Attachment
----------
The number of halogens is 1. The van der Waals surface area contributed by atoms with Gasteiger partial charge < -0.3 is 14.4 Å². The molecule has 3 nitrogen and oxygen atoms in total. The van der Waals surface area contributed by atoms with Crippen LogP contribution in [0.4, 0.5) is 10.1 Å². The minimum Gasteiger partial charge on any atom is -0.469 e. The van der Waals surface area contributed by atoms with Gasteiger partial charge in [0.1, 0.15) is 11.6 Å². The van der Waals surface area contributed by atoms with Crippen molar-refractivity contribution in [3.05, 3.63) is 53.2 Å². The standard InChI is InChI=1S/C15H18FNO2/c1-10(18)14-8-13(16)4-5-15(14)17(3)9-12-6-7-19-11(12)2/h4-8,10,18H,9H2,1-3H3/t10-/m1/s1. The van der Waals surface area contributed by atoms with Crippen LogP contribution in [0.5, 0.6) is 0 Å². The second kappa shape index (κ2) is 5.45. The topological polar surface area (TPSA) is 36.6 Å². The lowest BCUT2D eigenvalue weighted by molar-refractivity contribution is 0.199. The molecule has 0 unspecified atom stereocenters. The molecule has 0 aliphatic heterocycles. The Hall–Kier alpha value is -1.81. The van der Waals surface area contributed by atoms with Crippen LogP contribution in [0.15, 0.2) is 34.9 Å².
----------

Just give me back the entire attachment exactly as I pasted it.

The number of halogens is 1. The van der Waals surface area contributed by atoms with Gasteiger partial charge < -0.3 is 14.4 Å². The molecule has 3 nitrogen and oxygen atoms in total. The van der Waals surface area contributed by atoms with Crippen LogP contribution in [0.4, 0.5) is 10.1 Å². The minimum Gasteiger partial charge on any atom is -0.469 e. The van der Waals surface area contributed by atoms with Gasteiger partial charge in [0.1, 0.15) is 11.6 Å². The van der Waals surface area contributed by atoms with Crippen molar-refractivity contribution in [3.05, 3.63) is 53.2 Å². The standard InChI is InChI=1S/C15H18FNO2/c1-10(18)14-8-13(16)4-5-15(14)17(3)9-12-6-7-19-11(12)2/h4-8,10,18H,9H2,1-3H3/t10-/m1/s1. The van der Waals surface area contributed by atoms with Crippen LogP contribution in [0.5, 0.6) is 0 Å². The second kappa shape index (κ2) is 5.45. The topological polar surface area (TPSA) is 36.6 Å². The lowest BCUT2D eigenvalue weighted by molar-refractivity contribution is 0.199. The molecule has 0 unspecified atom stereocenters. The molecule has 0 aliphatic heterocycles. The Hall–Kier alpha value is -1.81. The van der Waals surface area contributed by atoms with Crippen LogP contribution in [0.15, 0.2) is 34.9 Å².